Filings for unemployment benefits in the U.S. last week fell to the lowest number in nearly five decades, further evidence of a tight labor market and expanding economy.
Roughly 203,000 people filed to receive unemployment welfare last week. In the week ending on Dec. 6, 1969, 202,000 people made an initial claim for unemployment, according to a Thursday report from the Department of Labor (DOL).
The four-week moving average for the number of claims – a less volatile and more reliable metric – hit 209,500, also the lowest average since 1969.
“Job openings are plentiful, and the competition for skilled workers is intensifying,” Plante Moran Financial Advisors chief investment officer Jim Baird told The Wall Street Journal. “Employers are remiss to trim their respective workforces, particularly in an environment in which attracting and retaining workers is tougher.”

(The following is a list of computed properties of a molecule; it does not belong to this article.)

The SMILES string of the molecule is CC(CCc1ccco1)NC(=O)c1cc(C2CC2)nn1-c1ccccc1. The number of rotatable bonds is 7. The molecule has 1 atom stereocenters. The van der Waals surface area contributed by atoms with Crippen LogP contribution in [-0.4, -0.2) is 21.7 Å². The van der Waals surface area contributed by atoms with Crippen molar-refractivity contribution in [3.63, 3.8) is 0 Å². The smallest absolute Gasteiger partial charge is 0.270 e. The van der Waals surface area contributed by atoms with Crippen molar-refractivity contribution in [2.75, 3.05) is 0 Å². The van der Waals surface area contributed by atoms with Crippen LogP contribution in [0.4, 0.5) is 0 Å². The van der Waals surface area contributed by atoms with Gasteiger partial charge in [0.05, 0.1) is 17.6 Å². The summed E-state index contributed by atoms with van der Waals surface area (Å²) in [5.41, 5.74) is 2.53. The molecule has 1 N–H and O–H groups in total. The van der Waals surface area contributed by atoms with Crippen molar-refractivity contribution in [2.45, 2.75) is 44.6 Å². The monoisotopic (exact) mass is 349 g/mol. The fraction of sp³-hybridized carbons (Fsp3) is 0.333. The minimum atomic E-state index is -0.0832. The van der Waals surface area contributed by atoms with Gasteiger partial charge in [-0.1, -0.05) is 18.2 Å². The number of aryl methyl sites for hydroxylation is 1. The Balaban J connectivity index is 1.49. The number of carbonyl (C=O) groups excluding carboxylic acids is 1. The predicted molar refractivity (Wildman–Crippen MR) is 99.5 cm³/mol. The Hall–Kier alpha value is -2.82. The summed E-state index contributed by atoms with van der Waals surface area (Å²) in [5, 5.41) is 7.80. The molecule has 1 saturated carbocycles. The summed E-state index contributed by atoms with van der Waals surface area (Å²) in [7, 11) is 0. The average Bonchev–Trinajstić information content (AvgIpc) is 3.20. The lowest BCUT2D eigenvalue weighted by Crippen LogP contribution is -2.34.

Experts monitor weekly reports on Initial claims for unemployment to gauge the health of the overall economy. The weekly claims numbers tend to be skewed around holidays and short work weeks, such as with Labor Day. (RELATED: U.S. Economy Added 157,000 Jobs In July)
The U.S. economy added jobs for the 94th straight month in July. The unemployment rate fell slightly to 3.9 percent.
All content created by the Daily Caller News Foundation, an independent and nonpartisan newswire service, is available without charge to any legitimate news publisher that can provide a large audience. All republished articles must include our logo, our reporter’s byline and their DCNF affiliation. For any questions about our guidelines or partnering with us, please contact firstname.lastname@example.org.